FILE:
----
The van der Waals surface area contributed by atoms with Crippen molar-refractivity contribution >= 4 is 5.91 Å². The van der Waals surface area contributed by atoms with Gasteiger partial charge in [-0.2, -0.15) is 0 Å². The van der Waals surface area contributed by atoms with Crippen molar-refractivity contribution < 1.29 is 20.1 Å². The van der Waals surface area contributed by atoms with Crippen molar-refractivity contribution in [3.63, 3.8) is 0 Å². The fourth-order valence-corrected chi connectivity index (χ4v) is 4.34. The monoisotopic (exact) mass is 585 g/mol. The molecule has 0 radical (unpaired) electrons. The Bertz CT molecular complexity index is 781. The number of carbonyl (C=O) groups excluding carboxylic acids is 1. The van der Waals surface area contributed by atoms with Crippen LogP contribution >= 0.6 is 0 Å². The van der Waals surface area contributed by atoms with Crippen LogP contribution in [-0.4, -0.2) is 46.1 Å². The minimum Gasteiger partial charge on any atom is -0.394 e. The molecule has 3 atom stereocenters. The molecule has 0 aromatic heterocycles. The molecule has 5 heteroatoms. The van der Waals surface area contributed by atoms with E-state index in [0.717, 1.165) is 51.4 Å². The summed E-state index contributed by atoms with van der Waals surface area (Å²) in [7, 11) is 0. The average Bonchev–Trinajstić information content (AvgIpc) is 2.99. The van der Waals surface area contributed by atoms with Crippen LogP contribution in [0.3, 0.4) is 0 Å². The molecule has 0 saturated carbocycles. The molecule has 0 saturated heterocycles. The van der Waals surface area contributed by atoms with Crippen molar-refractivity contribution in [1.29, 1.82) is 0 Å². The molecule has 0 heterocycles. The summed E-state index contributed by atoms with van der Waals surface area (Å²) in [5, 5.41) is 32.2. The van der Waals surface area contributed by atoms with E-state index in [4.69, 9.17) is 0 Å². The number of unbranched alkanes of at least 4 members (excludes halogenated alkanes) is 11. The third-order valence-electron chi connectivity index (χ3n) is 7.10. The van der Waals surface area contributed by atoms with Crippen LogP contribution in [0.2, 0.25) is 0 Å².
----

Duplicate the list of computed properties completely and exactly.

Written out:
The van der Waals surface area contributed by atoms with Crippen molar-refractivity contribution >= 4 is 5.91 Å². The van der Waals surface area contributed by atoms with Gasteiger partial charge in [-0.2, -0.15) is 0 Å². The van der Waals surface area contributed by atoms with Crippen molar-refractivity contribution < 1.29 is 20.1 Å². The van der Waals surface area contributed by atoms with Crippen molar-refractivity contribution in [3.63, 3.8) is 0 Å². The fourth-order valence-corrected chi connectivity index (χ4v) is 4.34. The monoisotopic (exact) mass is 585 g/mol. The molecule has 0 radical (unpaired) electrons. The Bertz CT molecular complexity index is 781. The number of carbonyl (C=O) groups excluding carboxylic acids is 1. The van der Waals surface area contributed by atoms with Crippen LogP contribution >= 0.6 is 0 Å². The van der Waals surface area contributed by atoms with Crippen LogP contribution in [-0.4, -0.2) is 46.1 Å². The minimum Gasteiger partial charge on any atom is -0.394 e. The molecule has 3 atom stereocenters. The molecule has 0 aromatic heterocycles. The molecule has 5 heteroatoms. The van der Waals surface area contributed by atoms with E-state index in [0.717, 1.165) is 51.4 Å². The summed E-state index contributed by atoms with van der Waals surface area (Å²) in [7, 11) is 0. The average Bonchev–Trinajstić information content (AvgIpc) is 2.99. The van der Waals surface area contributed by atoms with Crippen LogP contribution in [0.3, 0.4) is 0 Å². The molecule has 0 saturated carbocycles. The molecule has 0 saturated heterocycles. The van der Waals surface area contributed by atoms with Crippen molar-refractivity contribution in [1.29, 1.82) is 0 Å². The molecule has 0 heterocycles. The summed E-state index contributed by atoms with van der Waals surface area (Å²) in [5, 5.41) is 32.2. The van der Waals surface area contributed by atoms with E-state index in [4.69, 9.17) is 0 Å². The number of unbranched alkanes of at least 4 members (excludes halogenated alkanes) is 11. The third-order valence-electron chi connectivity index (χ3n) is 7.10. The van der Waals surface area contributed by atoms with Crippen LogP contribution in [0.2, 0.25) is 0 Å².